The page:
Keith Rankin: Whose Brain Drain?
When we think of the "Brain Drain" we tend only to think of the emigration of educated New Zealanders. (In the case of emigration to Australia, we include all New Zealanders. Even minimally educated New Zealanders, Sir Robert Muldoon once noted*, are relatively brainy in Australia!)
If someone says, "but what about our educated immigrants?", we tend to just think of those immigrants as offsetting the emigrants. Rarely do we pause to think about the brain drains of the poorer countries from whom a substantial number of our graduate immigrants come from.
Citizens of richer countries should always reflect on the global consequences of their countries' activities, and try and formulate national solutions that support rather than aggravate the global problem. "Human capital" is a classic example of a national issue that cannot be understood without an appreciation of its international dimension.
The brain drain is a global phenomenon that happens to both hurt and benefit New Zealand. While some aspects of this migration of brains towards the richest parts of the richest countries are problematic with respect to both global equity and global economic efficiency, a ban by any nation of international "economic" migration is not a solution.
A large proportion of the world's education is funded by the people of relatively poor countries. Much - especially school education - is funded by taxation. Most of the rest is funded by students' families. And a small portion is funded by people in richer countries; taxpayers and sponsors.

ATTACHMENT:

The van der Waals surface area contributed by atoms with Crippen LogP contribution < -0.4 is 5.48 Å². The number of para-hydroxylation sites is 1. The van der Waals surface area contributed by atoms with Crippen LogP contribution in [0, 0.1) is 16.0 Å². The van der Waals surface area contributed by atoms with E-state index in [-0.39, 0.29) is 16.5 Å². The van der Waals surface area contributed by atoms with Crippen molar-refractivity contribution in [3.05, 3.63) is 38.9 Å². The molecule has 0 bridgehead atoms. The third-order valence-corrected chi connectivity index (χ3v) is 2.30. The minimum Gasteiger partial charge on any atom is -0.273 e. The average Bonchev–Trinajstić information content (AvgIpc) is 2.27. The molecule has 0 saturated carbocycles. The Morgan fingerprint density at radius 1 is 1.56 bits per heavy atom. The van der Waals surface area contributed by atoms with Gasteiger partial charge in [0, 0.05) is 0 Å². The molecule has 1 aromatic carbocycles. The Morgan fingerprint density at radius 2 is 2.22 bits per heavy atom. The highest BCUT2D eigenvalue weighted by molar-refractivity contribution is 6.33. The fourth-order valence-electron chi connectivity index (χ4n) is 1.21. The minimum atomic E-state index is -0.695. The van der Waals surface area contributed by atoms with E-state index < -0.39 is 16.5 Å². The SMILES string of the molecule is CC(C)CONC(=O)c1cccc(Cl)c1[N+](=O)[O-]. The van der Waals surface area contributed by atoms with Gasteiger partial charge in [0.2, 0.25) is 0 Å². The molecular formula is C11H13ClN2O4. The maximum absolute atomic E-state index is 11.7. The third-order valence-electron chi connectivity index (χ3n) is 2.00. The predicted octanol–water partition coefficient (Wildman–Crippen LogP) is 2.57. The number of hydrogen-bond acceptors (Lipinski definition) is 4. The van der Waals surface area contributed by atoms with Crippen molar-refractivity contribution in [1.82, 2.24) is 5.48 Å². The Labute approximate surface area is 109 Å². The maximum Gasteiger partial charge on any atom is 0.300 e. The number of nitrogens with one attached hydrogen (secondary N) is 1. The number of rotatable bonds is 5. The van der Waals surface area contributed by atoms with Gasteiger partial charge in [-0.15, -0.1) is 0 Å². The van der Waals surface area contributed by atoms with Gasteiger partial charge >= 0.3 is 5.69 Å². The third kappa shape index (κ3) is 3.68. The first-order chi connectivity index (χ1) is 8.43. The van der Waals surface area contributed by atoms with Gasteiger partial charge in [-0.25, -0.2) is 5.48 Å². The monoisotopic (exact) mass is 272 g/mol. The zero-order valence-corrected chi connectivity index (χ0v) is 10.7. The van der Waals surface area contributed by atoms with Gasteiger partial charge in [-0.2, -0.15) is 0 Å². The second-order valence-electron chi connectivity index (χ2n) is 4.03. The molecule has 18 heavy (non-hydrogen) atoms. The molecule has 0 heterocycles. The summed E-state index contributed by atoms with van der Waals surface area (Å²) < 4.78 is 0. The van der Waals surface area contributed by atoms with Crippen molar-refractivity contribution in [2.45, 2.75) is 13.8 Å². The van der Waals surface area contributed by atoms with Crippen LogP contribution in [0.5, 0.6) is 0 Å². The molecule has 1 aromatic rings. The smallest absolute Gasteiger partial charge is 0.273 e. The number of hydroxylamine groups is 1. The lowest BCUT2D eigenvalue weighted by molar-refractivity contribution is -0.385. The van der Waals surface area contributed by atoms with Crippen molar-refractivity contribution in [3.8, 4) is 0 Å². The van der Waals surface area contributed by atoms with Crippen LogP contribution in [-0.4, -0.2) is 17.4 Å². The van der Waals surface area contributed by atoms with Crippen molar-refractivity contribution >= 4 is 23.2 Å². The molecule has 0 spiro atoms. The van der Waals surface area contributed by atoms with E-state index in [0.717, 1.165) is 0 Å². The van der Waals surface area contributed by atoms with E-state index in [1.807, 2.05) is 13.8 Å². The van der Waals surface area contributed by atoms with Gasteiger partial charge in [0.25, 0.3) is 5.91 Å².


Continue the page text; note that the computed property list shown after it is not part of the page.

An ideal situation would be to use retained dividends to fund a larger proportion of the education "business", much as other businesses save large parts of their revenues. So what are the returns on the world's education outlays, and who receives the bulk of those returns?
Consider Sri Lanka. A country with very high standards of public education, and a country which has exported quality brains to the four corners of the world. Other countries almost certainly capture the lion's share of Sri Lanka's education dividend. Yet Sri Lanka probably gets just enough of that dividend to make its commitment to education pay. Much of that present return to Sri Lanka is through remittances from educated Sri Lankan's living outside of Sri Lanka.
Would Sri Lanka be better off if the rest of the world refused to accept migrants from Sri Lanka? Almost certainly not. Sri Lanka seems to be better at creating than employing graduates.
It's not that Sri Lanka cannot use its graduates; rather Sri Lankan employers cannot pay as much for educated Sri Lankan workers as can employers in other countries. Forcing Sri Lankan graduates to stay in Sri Lanka would simply reduce the size of global return to Sri Lankan education.
Still, if Sri Lanka is to ever become a rich country, it has to keep a larger share of its education dividend while continuing to use its educational excellence to generate a substantial amount of global income.